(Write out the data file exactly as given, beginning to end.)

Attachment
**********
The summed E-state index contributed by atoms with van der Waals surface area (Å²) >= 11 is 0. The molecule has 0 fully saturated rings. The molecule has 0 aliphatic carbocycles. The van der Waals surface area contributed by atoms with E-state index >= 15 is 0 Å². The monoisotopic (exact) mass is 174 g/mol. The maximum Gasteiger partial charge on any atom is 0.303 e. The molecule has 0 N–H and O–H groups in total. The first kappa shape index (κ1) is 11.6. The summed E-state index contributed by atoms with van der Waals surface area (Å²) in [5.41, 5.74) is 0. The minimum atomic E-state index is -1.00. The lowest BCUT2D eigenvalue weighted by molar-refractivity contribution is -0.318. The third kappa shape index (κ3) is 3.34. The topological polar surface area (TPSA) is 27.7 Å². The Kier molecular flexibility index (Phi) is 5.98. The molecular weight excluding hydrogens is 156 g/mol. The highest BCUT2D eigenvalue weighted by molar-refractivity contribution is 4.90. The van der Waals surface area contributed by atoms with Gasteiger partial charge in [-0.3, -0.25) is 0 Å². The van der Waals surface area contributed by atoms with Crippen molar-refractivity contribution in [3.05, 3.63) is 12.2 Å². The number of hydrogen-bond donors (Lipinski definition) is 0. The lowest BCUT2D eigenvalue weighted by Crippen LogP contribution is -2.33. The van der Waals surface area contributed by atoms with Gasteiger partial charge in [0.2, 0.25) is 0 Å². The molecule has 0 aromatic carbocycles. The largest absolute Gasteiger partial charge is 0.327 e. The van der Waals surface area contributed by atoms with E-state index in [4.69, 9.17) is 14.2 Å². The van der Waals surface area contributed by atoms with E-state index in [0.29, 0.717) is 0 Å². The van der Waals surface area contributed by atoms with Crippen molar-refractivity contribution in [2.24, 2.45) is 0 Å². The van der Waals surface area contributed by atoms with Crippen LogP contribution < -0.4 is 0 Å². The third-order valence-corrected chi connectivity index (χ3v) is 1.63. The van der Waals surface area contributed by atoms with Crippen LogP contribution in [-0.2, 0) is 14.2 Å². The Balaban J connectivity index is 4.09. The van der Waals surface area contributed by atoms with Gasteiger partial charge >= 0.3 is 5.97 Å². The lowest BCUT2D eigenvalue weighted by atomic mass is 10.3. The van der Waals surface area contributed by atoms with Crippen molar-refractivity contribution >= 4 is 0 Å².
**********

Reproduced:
The summed E-state index contributed by atoms with van der Waals surface area (Å²) >= 11 is 0. The molecule has 0 fully saturated rings. The molecule has 0 aliphatic carbocycles. The van der Waals surface area contributed by atoms with E-state index >= 15 is 0 Å². The monoisotopic (exact) mass is 174 g/mol. The maximum Gasteiger partial charge on any atom is 0.303 e. The molecule has 0 N–H and O–H groups in total. The first kappa shape index (κ1) is 11.6. The summed E-state index contributed by atoms with van der Waals surface area (Å²) in [5.41, 5.74) is 0. The minimum atomic E-state index is -1.00. The lowest BCUT2D eigenvalue weighted by molar-refractivity contribution is -0.318. The third kappa shape index (κ3) is 3.34. The topological polar surface area (TPSA) is 27.7 Å². The Kier molecular flexibility index (Phi) is 5.98. The molecular weight excluding hydrogens is 156 g/mol. The highest BCUT2D eigenvalue weighted by molar-refractivity contribution is 4.90. The van der Waals surface area contributed by atoms with Gasteiger partial charge in [-0.3, -0.25) is 0 Å². The van der Waals surface area contributed by atoms with Crippen molar-refractivity contribution in [3.05, 3.63) is 12.2 Å². The number of hydrogen-bond donors (Lipinski definition) is 0. The lowest BCUT2D eigenvalue weighted by Crippen LogP contribution is -2.33. The van der Waals surface area contributed by atoms with Gasteiger partial charge in [0.2, 0.25) is 0 Å². The molecule has 0 aromatic carbocycles. The largest absolute Gasteiger partial charge is 0.327 e. The van der Waals surface area contributed by atoms with E-state index in [4.69, 9.17) is 14.2 Å². The van der Waals surface area contributed by atoms with E-state index in [0.29, 0.717) is 0 Å². The van der Waals surface area contributed by atoms with Crippen molar-refractivity contribution in [2.24, 2.45) is 0 Å². The van der Waals surface area contributed by atoms with Crippen LogP contribution < -0.4 is 0 Å². The third-order valence-corrected chi connectivity index (χ3v) is 1.63. The van der Waals surface area contributed by atoms with Crippen LogP contribution in [-0.2, 0) is 14.2 Å². The Balaban J connectivity index is 4.09. The van der Waals surface area contributed by atoms with Gasteiger partial charge >= 0.3 is 5.97 Å². The lowest BCUT2D eigenvalue weighted by atomic mass is 10.3. The van der Waals surface area contributed by atoms with Crippen molar-refractivity contribution >= 4 is 0 Å².